Food prices in the United States shot up in 1917 as a consequence of World War I, then engulfing Europe. Agriculture had come to a halt in the theater of war, so the US had stepped up its production and export of food in response. Our nation was shipping vast quantities of food overseas (wheat especially), both in support of the Allied war effort and to relieve famished civilian populations. Besides leading to a collossal loss of life, the all-consuming war had disrupted everyday life in many countries, reducing many people to homelessness, hunger, and worse.
Back in the States, the price of food was skyrocketing. Food was scarce, and ordinary wage-earners couldn’t afford enough food to feed their families. Frustrated women, many of them immigrants, began protesting in places like Newark and New York City. The crowd of women above “charged” New York city hall in the winter of 1917 to plead for bread.
Similarly, women in Newark slogged en masse through the snow and slush to present their mayor with a petition for food relief. Many of the women brought their children to the demonstration. The spectacle of the protestors, appearing in numbers with their hungry children, made the urgency of their hunger tough to ignore. Only people with a just case would stand so patiently in bad weather, the snow falling on their umbrellas, hoping for compassion and mercy to come down, too.
In the Thorne Rooms of the Art Institute is a placard describing a special pie that George and Martha Washington are thought to have served on Christmas at Mount Vernon.
First make a good standing crust, let the wall and bottom be very thick; bone a turkey, a goose, a fowl, a partridge, and a pigeon. Season them all very well, take half an ounce of mace, half an ounce of nutmegs, a quarter of an ounce of cloves, and half an ounce of black pepper, all beat fine together, two large spoonfuls of salt, and then mix them together. Open the fowls all down the back, and bone them; first the pigeon, then the partridge, cover them; then the fowl, then the goose, and then the turkey, which must be large; season them all well first, and lay them in the crust, so as it will look only like a whole turkey; then have a hare ready cased, and wiped with a clean cloth. Cut it to pieces; that is joint it; season it and lay it as close as you can on one side; on the other side woodcocks, moor game, and what sort of wild fowl you can get. Season them well, and lay them close; put at least four pounds of butter into the pie, then lay on your lid, which must be a very thick one, and let it be well baked. It must have a very hot over, and will take at least four hours.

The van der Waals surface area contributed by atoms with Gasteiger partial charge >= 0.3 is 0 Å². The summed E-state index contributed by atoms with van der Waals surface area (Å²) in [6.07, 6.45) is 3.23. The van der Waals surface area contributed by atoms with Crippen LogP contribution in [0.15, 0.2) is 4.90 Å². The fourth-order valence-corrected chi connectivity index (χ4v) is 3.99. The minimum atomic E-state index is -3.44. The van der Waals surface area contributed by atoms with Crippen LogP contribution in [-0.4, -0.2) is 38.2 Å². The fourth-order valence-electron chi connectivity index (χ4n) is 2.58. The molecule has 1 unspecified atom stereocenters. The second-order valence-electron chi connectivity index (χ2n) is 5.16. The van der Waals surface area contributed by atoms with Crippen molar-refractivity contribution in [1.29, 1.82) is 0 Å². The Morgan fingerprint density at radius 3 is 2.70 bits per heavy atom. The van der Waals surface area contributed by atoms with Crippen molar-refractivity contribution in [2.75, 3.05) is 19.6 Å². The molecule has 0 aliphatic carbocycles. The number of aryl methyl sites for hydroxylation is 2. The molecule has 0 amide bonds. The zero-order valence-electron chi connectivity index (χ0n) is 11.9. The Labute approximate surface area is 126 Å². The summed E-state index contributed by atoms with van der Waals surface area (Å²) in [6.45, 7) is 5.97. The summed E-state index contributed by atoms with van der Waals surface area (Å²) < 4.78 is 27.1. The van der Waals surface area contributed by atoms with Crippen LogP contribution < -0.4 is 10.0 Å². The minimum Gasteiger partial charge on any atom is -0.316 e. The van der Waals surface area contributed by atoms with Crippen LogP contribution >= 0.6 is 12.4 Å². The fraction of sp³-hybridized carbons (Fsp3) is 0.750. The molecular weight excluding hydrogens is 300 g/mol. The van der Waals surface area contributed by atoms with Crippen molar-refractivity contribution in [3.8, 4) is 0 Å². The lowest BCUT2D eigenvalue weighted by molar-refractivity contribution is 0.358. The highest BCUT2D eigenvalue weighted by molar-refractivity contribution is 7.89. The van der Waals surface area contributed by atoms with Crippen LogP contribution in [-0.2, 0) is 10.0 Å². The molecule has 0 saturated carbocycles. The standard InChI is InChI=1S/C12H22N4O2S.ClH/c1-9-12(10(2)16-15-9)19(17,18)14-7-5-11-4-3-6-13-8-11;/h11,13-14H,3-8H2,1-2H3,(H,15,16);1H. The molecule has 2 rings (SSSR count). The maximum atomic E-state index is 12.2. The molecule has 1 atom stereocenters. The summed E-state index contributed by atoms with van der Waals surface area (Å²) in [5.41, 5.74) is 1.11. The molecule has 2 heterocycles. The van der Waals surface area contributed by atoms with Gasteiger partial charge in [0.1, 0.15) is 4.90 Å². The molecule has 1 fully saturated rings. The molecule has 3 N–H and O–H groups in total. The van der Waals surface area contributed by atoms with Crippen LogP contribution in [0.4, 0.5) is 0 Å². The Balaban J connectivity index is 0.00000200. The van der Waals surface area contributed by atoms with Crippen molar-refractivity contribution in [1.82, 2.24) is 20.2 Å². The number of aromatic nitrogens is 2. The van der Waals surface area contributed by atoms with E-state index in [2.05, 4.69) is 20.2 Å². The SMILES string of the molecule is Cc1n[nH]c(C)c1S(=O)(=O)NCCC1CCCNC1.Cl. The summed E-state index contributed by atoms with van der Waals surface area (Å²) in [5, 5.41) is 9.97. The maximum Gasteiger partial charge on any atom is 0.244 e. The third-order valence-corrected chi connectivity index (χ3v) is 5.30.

I puzzled to imagine the result of this outrageous recipe: a stew in a deep pot, swimming in butter? Weren’t the Washingtons cooking up a food-borne disease? The realities of their experience, though, turn out to have been far more pleasant and sophisticated; to an informed sensibility, the virtues of their Christmas Pie were considerable indeed.
In November 1786, Washington’s old friend and military aide, David Humphreys, wrote the retired general regretting that he would “not have the felicity of eating Christmas Pie at Mount Vernon.” Afterward, Washington replied that he could have used Humphrey’s “aid in the Attack of Christmas Pyes . . . on which all the company . . . were hardly able to make an impression.”
Ivan Day’s research into food history illuminates what the Washingtons’ Christmas pie looked like and how the dish was actually consumed. The recipe above, meant to be eaten cold, was for a standing Yorkshire pie well known throughout Georgian England. According to an interview Day gave to The Hill, the crust served only as a standing vessel for the meats and was not meant to be eaten. Instead, the crust and the thick seal of butter encased the meat, preserving it air-tight, not just for days but weeks. The main ingredients, spiced and tightly packed inside one another, created concentric circles in the cooked pie when sliced. When the pie was ready to be served, the top was broken off and guests feasted on the terrine-like concoction resting inside. (For representative pictures, click here,here, or here.)
Victorian-era illustration featuring meat and game pies.
The Yorkshire pie was a towering work of gastronomy and ‘a universal favourite at Christmas time.’ Making such a pie demanded time, ample resources, and patience, but the result was a showy presentation of the choicest meat delicacies, baked in a fashion that sealed in their flavors.
On both sides of the Atlantic, the Yorkshire Christmas pie, which remained popular for at least a century, became a calling card of the powerful and wealthy. The Washingtons’ recipe, from Hannah Glasse’s The Art of Cookery Made Plain and Easy (London: 1784), explains that
This crust will take a bushel of flour. . . . These pies are often sent to London in a box, as presents; therefore the walls of the crust must be well-built.
The Washingtons’ pie was not just massive and delicious, but a sign of their means and their ability to bestow largesse on other people. Around the same time, the future English abolitionist William Wilberforce was arriving at a similar understanding. Then a student at Cambridge, “he was truly hospitable,” for “there was always a great Yorkshire pie in his rooms, and all were welcome to it,” according to R. V. Taylor, in his Yorkshire Anecdotes, or, Remarkable incidents in the lives of celebrated Yorkshire men and women.